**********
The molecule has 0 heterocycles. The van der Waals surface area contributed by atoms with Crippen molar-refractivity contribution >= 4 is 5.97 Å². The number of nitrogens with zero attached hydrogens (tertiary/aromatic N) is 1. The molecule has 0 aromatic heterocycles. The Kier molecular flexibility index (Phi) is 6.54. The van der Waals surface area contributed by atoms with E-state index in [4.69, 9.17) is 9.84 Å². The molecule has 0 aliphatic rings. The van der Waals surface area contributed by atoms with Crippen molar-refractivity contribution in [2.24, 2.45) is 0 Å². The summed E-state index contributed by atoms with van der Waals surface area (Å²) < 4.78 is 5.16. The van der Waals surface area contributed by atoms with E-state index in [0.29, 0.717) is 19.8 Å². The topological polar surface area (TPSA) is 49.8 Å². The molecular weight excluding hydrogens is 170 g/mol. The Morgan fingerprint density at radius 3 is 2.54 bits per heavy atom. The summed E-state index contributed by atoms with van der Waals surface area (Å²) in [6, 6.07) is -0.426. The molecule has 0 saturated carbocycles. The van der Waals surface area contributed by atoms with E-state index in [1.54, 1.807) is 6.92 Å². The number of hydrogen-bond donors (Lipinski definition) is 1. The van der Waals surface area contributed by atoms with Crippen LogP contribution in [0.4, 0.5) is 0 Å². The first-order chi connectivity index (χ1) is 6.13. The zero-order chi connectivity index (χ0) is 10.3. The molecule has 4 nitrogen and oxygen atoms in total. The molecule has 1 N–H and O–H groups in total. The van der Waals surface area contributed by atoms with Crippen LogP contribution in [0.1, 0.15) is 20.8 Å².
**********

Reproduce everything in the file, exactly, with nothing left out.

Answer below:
The molecule has 0 heterocycles. The van der Waals surface area contributed by atoms with Crippen molar-refractivity contribution >= 4 is 5.97 Å². The number of nitrogens with zero attached hydrogens (tertiary/aromatic N) is 1. The molecule has 0 aromatic heterocycles. The Kier molecular flexibility index (Phi) is 6.54. The van der Waals surface area contributed by atoms with E-state index in [4.69, 9.17) is 9.84 Å². The molecule has 0 aliphatic rings. The van der Waals surface area contributed by atoms with Crippen molar-refractivity contribution in [2.24, 2.45) is 0 Å². The summed E-state index contributed by atoms with van der Waals surface area (Å²) < 4.78 is 5.16. The van der Waals surface area contributed by atoms with E-state index in [0.29, 0.717) is 19.8 Å². The topological polar surface area (TPSA) is 49.8 Å². The molecular weight excluding hydrogens is 170 g/mol. The Morgan fingerprint density at radius 3 is 2.54 bits per heavy atom. The summed E-state index contributed by atoms with van der Waals surface area (Å²) in [6, 6.07) is -0.426. The molecule has 0 saturated carbocycles. The van der Waals surface area contributed by atoms with E-state index in [1.54, 1.807) is 6.92 Å². The number of hydrogen-bond donors (Lipinski definition) is 1. The van der Waals surface area contributed by atoms with Crippen LogP contribution in [0.4, 0.5) is 0 Å². The first-order chi connectivity index (χ1) is 6.13. The zero-order chi connectivity index (χ0) is 10.3. The molecule has 4 nitrogen and oxygen atoms in total. The molecule has 1 N–H and O–H groups in total. The van der Waals surface area contributed by atoms with Crippen LogP contribution in [0.1, 0.15) is 20.8 Å².